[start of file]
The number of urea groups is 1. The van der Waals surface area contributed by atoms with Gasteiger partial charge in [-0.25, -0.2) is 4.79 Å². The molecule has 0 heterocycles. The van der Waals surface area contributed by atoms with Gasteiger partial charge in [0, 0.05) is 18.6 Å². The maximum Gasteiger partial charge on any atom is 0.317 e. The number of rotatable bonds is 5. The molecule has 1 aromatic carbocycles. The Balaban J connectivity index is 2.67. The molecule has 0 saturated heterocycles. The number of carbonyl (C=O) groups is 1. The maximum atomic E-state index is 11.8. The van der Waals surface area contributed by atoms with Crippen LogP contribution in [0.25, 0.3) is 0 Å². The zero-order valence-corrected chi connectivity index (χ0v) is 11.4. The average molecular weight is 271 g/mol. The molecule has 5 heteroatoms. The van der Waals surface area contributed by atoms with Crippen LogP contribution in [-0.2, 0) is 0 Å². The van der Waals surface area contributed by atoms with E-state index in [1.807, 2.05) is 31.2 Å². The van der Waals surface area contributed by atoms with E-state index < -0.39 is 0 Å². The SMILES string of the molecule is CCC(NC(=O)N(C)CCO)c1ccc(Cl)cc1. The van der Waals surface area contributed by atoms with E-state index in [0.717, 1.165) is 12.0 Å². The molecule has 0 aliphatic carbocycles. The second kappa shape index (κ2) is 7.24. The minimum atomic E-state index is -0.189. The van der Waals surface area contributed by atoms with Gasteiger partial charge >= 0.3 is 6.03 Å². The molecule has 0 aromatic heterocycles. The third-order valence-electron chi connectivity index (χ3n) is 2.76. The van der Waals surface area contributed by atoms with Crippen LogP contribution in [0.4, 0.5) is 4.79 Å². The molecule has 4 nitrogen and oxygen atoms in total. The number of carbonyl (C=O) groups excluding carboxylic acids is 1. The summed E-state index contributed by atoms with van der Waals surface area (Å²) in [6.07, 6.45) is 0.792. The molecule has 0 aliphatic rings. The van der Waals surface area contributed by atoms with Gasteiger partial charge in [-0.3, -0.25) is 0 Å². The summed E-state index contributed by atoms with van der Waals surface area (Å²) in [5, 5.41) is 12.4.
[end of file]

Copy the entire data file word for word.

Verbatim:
The number of urea groups is 1. The van der Waals surface area contributed by atoms with Gasteiger partial charge in [-0.25, -0.2) is 4.79 Å². The molecule has 0 heterocycles. The van der Waals surface area contributed by atoms with Gasteiger partial charge in [0, 0.05) is 18.6 Å². The maximum Gasteiger partial charge on any atom is 0.317 e. The number of rotatable bonds is 5. The molecule has 1 aromatic carbocycles. The Balaban J connectivity index is 2.67. The molecule has 0 saturated heterocycles. The number of carbonyl (C=O) groups is 1. The maximum atomic E-state index is 11.8. The van der Waals surface area contributed by atoms with Crippen LogP contribution in [0.25, 0.3) is 0 Å². The zero-order valence-corrected chi connectivity index (χ0v) is 11.4. The average molecular weight is 271 g/mol. The molecule has 5 heteroatoms. The van der Waals surface area contributed by atoms with Crippen LogP contribution in [-0.2, 0) is 0 Å². The van der Waals surface area contributed by atoms with E-state index in [1.807, 2.05) is 31.2 Å². The van der Waals surface area contributed by atoms with E-state index < -0.39 is 0 Å². The SMILES string of the molecule is CCC(NC(=O)N(C)CCO)c1ccc(Cl)cc1. The van der Waals surface area contributed by atoms with E-state index in [0.717, 1.165) is 12.0 Å². The molecule has 0 aliphatic carbocycles. The second kappa shape index (κ2) is 7.24. The minimum atomic E-state index is -0.189. The van der Waals surface area contributed by atoms with Gasteiger partial charge >= 0.3 is 6.03 Å². The molecule has 0 aromatic heterocycles. The third-order valence-electron chi connectivity index (χ3n) is 2.76. The van der Waals surface area contributed by atoms with Crippen LogP contribution in [0.4, 0.5) is 4.79 Å². The molecule has 4 nitrogen and oxygen atoms in total. The number of carbonyl (C=O) groups excluding carboxylic acids is 1. The summed E-state index contributed by atoms with van der Waals surface area (Å²) in [6.07, 6.45) is 0.792. The molecule has 0 aliphatic rings. The van der Waals surface area contributed by atoms with Gasteiger partial charge in [-0.3, -0.25) is 0 Å². The summed E-state index contributed by atoms with van der Waals surface area (Å²) in [5, 5.41) is 12.4.